In spite of this tragedy, the report made by Strangways and Hutchinson on their return to Adelaide was favorable both to the port in question and to the river. They considered that the Mouth might be navigable for steam ships of shallow draught, but that a canal might be the most satisfactory communication between the Goolwa channel and Encounter Bay.  They spoke in glowing terms of the ‘harbour’. In their report to Governor Hindmarsh they said:

“About ten miles from a deep and wide channel communicating with the Murray, over a gently undulating country is an anchorage at Granite Island in Encounter Bay… Captain Blenkinsop told us that good- sized merchant ships might lie close to the island… that men-of-war might anchor in five or six fathoms, open only from east to south. By laying down strong moorings, the anchorage might be made to hold three times as many ships as at present, and the greatest facilities exist for a long line of quays and warehouses…”

They added that what was to become Victor Harbour possesses rich soil, fresh water, two rivers as well as safe anchorage.  Captain Crozier endorsed Captain Blenkinsop’s opinion of the harbour.

In this report of Strangways and Hutchinson two of the solutions to the problem of linking the river and the sea, and of overcoming the Bar between them, make their first appearance.

One was the direct assault on the Mouth with steamers of shallow draught, the other was the construction of a canal from Goolwa to Encounter Bay. No thought was given to the laying of a railway, and there was certainly not the slightest consideration of Freeman’s Nob as a possible port – that ill-fated bay which was to become Port Elliot and to ruin forever the South Coast and the River trade.

The drowning of Judge Jeffcott and Captain Blenkinsop happened late in 1837. This tragedy, and yet another wreck on the south coast (for the “John Pirie” was lost a few days later and the “South Australian” shortly before) caused a violent reaction against the Encounter Bay area.

The Whaling ventures had failed, the harbour had failed in the lee of Rosetta Head (“The Bluff”), and the Mouth had proved treacherous. “It appears to us that there is no practicable communication between the Murray and the sea by this entrance,“ as Strangways added to his report.

Governor Hindmarsh remained unconvinced. He had set his heart upon moving the capital elsewhere, but far too much money had been invested in Adelaide and the town lands for such a thing to be countenanced, The whole Province rose in an uproar.  The drownings at the Mouth and the wrecks in Encounter Bay were the great topics of conversation. There was no peace until Governor Hindmarsh had been recalled.  Soon after Governor Gawler replaced him, the South Australian Company built a new port on the Port River, with proper landing facilities. The South Coast never recovered.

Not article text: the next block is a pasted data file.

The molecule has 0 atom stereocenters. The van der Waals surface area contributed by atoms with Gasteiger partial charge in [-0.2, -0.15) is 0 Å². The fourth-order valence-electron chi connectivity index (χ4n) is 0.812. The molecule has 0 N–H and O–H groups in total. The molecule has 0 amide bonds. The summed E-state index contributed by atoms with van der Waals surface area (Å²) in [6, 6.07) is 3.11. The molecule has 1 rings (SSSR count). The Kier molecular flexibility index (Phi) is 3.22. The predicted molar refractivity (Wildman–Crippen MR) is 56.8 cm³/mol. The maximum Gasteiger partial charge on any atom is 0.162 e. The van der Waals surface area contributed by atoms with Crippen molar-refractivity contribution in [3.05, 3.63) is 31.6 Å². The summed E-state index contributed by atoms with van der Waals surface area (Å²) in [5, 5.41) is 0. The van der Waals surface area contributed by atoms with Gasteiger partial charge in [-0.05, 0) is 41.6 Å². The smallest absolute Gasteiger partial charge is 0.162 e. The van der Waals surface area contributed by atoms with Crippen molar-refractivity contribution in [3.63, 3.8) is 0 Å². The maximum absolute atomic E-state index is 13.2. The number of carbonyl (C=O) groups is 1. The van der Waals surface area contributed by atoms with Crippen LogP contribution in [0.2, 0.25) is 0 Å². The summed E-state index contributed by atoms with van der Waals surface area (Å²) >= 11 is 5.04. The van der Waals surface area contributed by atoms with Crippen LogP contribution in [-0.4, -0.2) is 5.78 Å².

Among its ghosts are the tough whaling men who put out in their little boats when the look-out spied a whale blowing out in the bay. That was more than a hundred years ago.  Now only a few harpoons and trypots are left, and the ribs and vertebrae of whales scattered on a few verandahs,

 

Beside the ghosts of the whalemen stands another ghost, whose shelter is made of brushwood and seaweed over a frame of whale ribs; that brown man whose “ngaitye” or totem is the whale, and who stands on the beach singing his “wishing” song to save the mother whale and her calf:

“Swim round the bay, mother and son, hei, ei, ei!

Around the bay, mother and son, hei, ei, ei!”

The next assault on the Mouth was made by Captain Gill, master of the good ship Fanny, which was wrecked down the Coorong on January 21st, 1838. He procured a whaleboat from the fishery, also three men and a pair of bullocks, to help in the transport of passengers and goods from the wreck. This is his report on his passage through the Mouth:

“The information I received respecting the Mouth was that there was a long succession of big rollers that had a perpendicular fall of five or six feet, and that several sealers and Whalers, all good boatmen, had made various ineffectual attempts to get in…

“In our most recent charts extant, we are informed that ‘the passage from Lake Alexandrina to Encounter Bay is impracticable even for boats‘.

“I now give the result of my own observation and experience Having procured a whaleboat from Mr Harper at the Fishery, and three men, including a native, and a pair of bullocks, I proceeded along the coast for a certain distance, and then by aid of the bullocks, dragged the boat over the sandhills and launched it in the Western outlet of the Lake. Sailed to estuary, about midday.  Being low water we sailed out under a close-reefed sail. There was not a single breaker in the channel, not did I perceive any bar, I should say there was from three to five fathoms of water. Although our boat was considerably lumbered she did not ship a spoonful of water.”

This statement by Captain J.M. Gill on 24th August, 1838 was published in the South Australian Gazette of 8/10/1838. In one account of Captain Gill’s adventures, it is stated that he entered the outlet several times.  By this time Captain Sturt was back in the colony. Captain Hindmarsh had been recalled and was on his way home. The colony was in a state of great indecision and unrest.  ‘Port Misery‘ was as much of a problem as ever. Encounter Bay and the Murray Mouth were a perpetual source of friction, uncertainty and hesitation.  No-one felt like building or investing money or in any other way advancing the affairs of the capital. At the request of Milner Stephen, the Acting Governor, Sturt went back to the scene of his earlier distress, that fateful communication between the river and the sea.

“Unable to go through,” he says in his report,“ The rush of water from the outlet met the rollers as they came in and fairly doubled them up, if I may use the expression, there were in fact two currents, an under one of fresh water from the Lake and an upper one of salt water.

“Our boat therefore would have been driven into the waves, without a chance of her rising to the seas, which rose before they ‘topped’ to twelve or fifteen feet in height.